• • Cyril Ring [5 December 1892 — 17 July 1967] • •
• • Born in Boston on Wednesday, 5 December 1892, Cyril Ring was the kid brother of actress Blanche Ring [1871 — 1961]. Before you go and say, "So what?" you ought to know that Blanche was the aunt of Eddie Sutherland, who directed Mae West in "Every Day's a Holiday." Blanche's husband was Charles Winninger. No surprise that he got a quick lift into an opportunity, eh?
• • By 1921, during the silent era, Cyril Ring was playing supporting roles onscreen. He kept active in Tinseltown for 30 years, attached to 403 motion pictures between 1921 — 1951 but he never scored the golden ring on Hollywood's carousel. Instead he was accorded the dusty prize in the highway: numerous modest paychecks for taking part in the numbing piddly diddly routine of a bit parts player. Ring was the fellow you briefly noticed as a party guest, passenger, croupier, gambler, waiter, diplomat, and (again and again) the reporter. This movieland marathon ended with his turn as the headwaiter in "Iron Man" , after which he placed his headshots in a drawer and retired.
• • Cyril Ring died in Hollywood on 17 July 1967. He was 74.
• • On Sunday, 21 December 1969 • •
• • "Too Much of a Good Thing Can Be Wonderful" ran the headline of a lengthy piece on Mae West in the L.A. Times's Sunday magazine section called West. It was published on 21 December 1969 and quoted her tips on staying youthful and living a happy life.
• • On Wednesday, 21 December 1994 in London • •
• • Christie's held a "Film and Entertainment" mid-week auction in London on Wednesday, 21 December 1994.
• • Among the rare items were five photos of Mae West as part of "Lot Description: Film Stars."
• • In Her Own Words • •
• • Asked if she liked clothing by Christian Dior, Mae West said: "I think Dior looks good on Dior."
• • Mae West said: "If you need a face job, why not?"
• • Quote, Unquote • •
• • An article about Bullock's mentioned Mae West.
• • Unfortunately, the journalist gives no explanation why Mae West shopped from her car window so (sigh) it's left to us to clarify. The deterioration of her eyesight was a sensitive subject. Mae did not want to discuss her failing vision with reporters nor did she want to arrange to shop privately, after hours, only to have her fumbles and difficulties noticed by staff and whispered back to a gossip columnist. Okay, here's the excerpt.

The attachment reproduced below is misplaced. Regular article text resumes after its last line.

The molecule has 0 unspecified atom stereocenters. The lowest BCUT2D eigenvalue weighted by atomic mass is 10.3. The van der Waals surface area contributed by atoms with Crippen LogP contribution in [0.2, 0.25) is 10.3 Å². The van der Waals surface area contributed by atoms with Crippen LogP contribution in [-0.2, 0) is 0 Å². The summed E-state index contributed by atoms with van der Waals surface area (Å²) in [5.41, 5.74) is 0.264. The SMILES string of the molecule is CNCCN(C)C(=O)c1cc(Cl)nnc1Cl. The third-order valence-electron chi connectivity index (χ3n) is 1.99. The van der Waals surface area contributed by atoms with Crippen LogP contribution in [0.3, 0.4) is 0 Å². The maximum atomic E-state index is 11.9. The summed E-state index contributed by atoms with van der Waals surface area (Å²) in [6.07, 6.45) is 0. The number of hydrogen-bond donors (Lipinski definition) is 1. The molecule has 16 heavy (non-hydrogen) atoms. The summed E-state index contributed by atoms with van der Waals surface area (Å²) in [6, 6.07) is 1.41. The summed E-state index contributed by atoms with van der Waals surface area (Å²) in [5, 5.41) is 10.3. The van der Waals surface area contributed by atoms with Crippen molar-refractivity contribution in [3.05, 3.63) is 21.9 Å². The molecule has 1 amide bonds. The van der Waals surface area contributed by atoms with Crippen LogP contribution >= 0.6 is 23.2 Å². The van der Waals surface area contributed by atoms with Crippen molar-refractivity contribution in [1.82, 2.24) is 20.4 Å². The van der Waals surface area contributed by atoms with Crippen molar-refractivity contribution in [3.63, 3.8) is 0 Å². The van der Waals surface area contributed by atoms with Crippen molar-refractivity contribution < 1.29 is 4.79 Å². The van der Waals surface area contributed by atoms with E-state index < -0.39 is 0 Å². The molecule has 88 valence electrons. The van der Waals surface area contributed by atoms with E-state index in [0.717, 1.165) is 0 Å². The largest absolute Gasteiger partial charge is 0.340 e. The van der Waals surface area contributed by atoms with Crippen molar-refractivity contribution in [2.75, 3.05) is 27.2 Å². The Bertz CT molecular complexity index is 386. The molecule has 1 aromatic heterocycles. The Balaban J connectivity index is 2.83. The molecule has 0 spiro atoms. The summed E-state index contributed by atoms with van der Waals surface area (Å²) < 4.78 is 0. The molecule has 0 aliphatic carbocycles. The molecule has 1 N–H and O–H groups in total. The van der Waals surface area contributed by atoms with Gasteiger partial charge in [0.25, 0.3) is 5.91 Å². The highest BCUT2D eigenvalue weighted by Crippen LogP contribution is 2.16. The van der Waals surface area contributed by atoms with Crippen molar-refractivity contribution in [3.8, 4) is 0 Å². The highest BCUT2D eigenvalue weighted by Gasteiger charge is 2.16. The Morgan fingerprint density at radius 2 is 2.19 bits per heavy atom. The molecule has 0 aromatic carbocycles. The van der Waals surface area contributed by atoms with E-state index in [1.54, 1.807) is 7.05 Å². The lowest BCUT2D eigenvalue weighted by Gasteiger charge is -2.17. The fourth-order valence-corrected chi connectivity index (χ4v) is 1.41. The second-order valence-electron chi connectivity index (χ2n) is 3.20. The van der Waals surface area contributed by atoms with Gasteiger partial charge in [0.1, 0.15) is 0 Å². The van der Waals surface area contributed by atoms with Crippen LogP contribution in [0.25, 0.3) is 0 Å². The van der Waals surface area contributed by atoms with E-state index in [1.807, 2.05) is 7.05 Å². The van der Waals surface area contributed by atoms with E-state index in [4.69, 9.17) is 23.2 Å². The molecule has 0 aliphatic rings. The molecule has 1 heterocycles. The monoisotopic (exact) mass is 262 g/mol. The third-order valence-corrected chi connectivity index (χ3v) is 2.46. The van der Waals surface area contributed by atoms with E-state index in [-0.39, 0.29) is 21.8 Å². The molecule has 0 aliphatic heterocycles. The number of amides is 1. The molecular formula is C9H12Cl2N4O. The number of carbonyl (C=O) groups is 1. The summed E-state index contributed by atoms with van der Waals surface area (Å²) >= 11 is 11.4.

• • Hadley Meares wrote: Guests drove through a wrought iron gate into a painted porte-cochere, where valets whisked their cars away to be parked. One particularly eccentric customer, legendary entertainer Mae West, preferred to shop from her car, causing busy shop girls to run to and fro with big-busted dresses and long minks. ...
• • Source: Article: "The Grandeur of Bullock's Wilshire Tea Room" written by Hadley Meares for kcet.org; posted on Tuesday, 18 December 2012
• • By the Numbers • •
• • The Mae West Blog was started eight years ago in July 2004. You are reading the 2522nd blog post. Unlike many blogs, which draw upon reprinted content from a newspaper or a magazine and/ or summaries, links, or photos, the mainstay of this blog is its fresh material focused on the life and career of Mae West, herself an American original.
• • Come up and see Mae every day online: http://MaeWest.blogspot.com/
• • Photo: • • Mae West • • 1935 • •
• • Feed — — http://feeds2.feedburner.com/MaeWest
NYC Mae West.